Growing competition for SEZs

Unctad secretary-general Mukhisa Kituyi.

South Africa’s special economic zones (SEZs) are facing increasing global competition to attract investors.

What started out as industrial development zones were initially strategically positioned next to ports or airports. At the time the government believed that the logistical advantages made it unnecessary to offer incentives.

There are now incentives in place, but a new wave of industrial policies and increasing competition for international investment has sparked a boom in the establishment of SEZs according to Unctad’s World Investment Report 2019.

The global tally of zones has increased to nearly 5 400, up from 4 000 five years ago.

More than 500 new SEZs are in the pipeline.

“There are many examples of SEZs that have played a key role transforming economies, promoting greater participation in global value chains and catalysing industrial upgrading,” said Unctad secretary-general Mukhisa Kituyi.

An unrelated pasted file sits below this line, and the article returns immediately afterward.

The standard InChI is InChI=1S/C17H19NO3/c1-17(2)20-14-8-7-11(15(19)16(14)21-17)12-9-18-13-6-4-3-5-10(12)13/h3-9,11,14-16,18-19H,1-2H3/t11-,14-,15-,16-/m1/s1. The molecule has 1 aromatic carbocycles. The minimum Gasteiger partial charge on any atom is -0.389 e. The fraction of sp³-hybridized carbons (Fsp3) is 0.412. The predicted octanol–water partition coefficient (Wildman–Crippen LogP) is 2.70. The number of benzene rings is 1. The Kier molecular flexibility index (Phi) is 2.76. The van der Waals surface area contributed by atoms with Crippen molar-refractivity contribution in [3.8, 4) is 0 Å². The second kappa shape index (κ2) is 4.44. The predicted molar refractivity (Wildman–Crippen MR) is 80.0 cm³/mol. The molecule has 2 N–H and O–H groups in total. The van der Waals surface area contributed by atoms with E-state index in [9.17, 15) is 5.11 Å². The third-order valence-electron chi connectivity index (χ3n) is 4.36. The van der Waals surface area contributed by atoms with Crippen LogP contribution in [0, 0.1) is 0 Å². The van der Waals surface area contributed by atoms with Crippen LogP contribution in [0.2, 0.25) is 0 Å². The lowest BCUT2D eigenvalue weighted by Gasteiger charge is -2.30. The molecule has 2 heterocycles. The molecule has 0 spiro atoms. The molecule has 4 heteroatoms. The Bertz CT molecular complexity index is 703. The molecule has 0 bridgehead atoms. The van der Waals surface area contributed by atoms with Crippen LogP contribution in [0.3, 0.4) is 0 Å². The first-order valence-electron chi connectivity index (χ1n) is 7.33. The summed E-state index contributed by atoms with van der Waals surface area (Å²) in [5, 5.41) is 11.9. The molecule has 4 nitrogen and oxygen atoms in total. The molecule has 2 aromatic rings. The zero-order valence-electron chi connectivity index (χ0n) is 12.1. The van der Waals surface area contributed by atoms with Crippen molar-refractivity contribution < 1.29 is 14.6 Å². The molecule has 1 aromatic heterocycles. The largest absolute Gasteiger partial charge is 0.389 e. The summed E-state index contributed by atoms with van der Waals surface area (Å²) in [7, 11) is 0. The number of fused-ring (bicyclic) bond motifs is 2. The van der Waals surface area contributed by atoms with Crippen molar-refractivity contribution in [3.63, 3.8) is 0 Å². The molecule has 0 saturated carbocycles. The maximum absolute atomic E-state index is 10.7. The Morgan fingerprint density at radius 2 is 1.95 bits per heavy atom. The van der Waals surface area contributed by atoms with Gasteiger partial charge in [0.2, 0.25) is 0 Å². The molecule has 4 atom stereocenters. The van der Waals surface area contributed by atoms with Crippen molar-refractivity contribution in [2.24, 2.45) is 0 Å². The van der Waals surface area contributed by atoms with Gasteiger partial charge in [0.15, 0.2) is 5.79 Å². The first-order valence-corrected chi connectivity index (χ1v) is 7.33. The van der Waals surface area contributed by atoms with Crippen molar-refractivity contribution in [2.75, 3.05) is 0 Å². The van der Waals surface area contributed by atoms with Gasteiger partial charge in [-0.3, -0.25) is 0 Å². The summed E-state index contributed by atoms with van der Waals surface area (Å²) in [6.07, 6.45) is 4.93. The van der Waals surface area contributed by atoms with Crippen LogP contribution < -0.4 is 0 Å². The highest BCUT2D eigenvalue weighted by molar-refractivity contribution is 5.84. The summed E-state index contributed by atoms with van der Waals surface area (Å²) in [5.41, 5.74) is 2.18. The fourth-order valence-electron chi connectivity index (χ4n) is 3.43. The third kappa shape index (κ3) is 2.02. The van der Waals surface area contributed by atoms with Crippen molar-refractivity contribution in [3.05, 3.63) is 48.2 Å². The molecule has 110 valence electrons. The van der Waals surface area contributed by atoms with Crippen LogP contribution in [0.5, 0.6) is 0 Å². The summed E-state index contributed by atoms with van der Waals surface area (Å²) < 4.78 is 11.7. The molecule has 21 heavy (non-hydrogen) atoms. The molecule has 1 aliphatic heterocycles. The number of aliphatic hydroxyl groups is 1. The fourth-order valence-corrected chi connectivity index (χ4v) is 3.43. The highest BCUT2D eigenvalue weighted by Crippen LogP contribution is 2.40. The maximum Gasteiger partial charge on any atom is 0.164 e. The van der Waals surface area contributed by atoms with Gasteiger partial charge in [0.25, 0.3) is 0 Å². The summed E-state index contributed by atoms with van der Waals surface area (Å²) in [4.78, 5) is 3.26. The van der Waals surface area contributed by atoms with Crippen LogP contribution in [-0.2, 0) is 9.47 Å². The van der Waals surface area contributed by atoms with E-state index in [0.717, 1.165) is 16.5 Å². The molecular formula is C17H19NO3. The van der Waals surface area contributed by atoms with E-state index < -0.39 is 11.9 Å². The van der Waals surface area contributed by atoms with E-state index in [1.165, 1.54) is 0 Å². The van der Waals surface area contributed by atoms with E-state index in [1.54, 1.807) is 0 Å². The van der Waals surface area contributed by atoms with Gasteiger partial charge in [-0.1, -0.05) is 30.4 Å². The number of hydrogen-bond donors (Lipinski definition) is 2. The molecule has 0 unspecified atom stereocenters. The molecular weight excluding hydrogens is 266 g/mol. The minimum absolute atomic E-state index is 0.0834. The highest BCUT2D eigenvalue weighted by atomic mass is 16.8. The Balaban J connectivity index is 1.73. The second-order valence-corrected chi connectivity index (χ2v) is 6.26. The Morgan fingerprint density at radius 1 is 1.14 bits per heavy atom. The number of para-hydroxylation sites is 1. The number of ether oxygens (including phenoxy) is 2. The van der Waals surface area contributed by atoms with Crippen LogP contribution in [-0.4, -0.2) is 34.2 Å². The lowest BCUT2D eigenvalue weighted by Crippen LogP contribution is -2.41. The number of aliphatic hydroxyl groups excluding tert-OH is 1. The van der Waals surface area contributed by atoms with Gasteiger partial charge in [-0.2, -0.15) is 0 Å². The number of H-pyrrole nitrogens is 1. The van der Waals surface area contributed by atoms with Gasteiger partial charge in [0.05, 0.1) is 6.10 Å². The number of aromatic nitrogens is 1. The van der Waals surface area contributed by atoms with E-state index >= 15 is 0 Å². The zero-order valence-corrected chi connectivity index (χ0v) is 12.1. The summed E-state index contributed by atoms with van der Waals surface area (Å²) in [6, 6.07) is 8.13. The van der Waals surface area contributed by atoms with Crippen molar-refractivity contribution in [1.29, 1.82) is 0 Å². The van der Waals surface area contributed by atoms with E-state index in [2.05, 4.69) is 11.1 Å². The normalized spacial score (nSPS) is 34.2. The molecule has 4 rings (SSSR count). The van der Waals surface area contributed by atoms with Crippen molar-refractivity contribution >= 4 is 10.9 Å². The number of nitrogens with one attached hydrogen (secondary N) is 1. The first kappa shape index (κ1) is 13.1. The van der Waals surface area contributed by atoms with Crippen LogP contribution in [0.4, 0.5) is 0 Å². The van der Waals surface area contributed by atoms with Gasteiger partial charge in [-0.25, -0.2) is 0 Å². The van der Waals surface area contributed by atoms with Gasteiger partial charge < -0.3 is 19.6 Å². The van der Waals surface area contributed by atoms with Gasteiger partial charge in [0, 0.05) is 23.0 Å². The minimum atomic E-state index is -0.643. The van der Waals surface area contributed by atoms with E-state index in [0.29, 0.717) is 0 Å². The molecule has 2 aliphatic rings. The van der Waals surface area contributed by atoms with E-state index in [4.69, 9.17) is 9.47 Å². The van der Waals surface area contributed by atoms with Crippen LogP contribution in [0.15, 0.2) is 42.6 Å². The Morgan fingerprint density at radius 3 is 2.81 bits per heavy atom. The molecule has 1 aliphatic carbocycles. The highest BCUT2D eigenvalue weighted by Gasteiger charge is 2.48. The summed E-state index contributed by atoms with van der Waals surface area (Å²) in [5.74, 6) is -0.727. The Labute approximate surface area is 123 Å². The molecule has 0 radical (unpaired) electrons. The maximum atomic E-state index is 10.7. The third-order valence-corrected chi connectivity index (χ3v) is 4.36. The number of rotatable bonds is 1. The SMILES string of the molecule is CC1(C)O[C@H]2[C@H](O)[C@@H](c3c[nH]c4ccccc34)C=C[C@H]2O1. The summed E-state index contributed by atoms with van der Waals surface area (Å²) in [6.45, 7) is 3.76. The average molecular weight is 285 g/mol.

“But for every success story there are multiple zones that did not attract the anticipated influx of investors, with some becoming costly failures,” Kituyi added.

In an attempt to make SEZs more attractive countries are entering into partnership to create cross-border zones.

One example is a SEZ comprising Burkina Faso, Côte d’Ivoire and Mali in the SKBo triangle.



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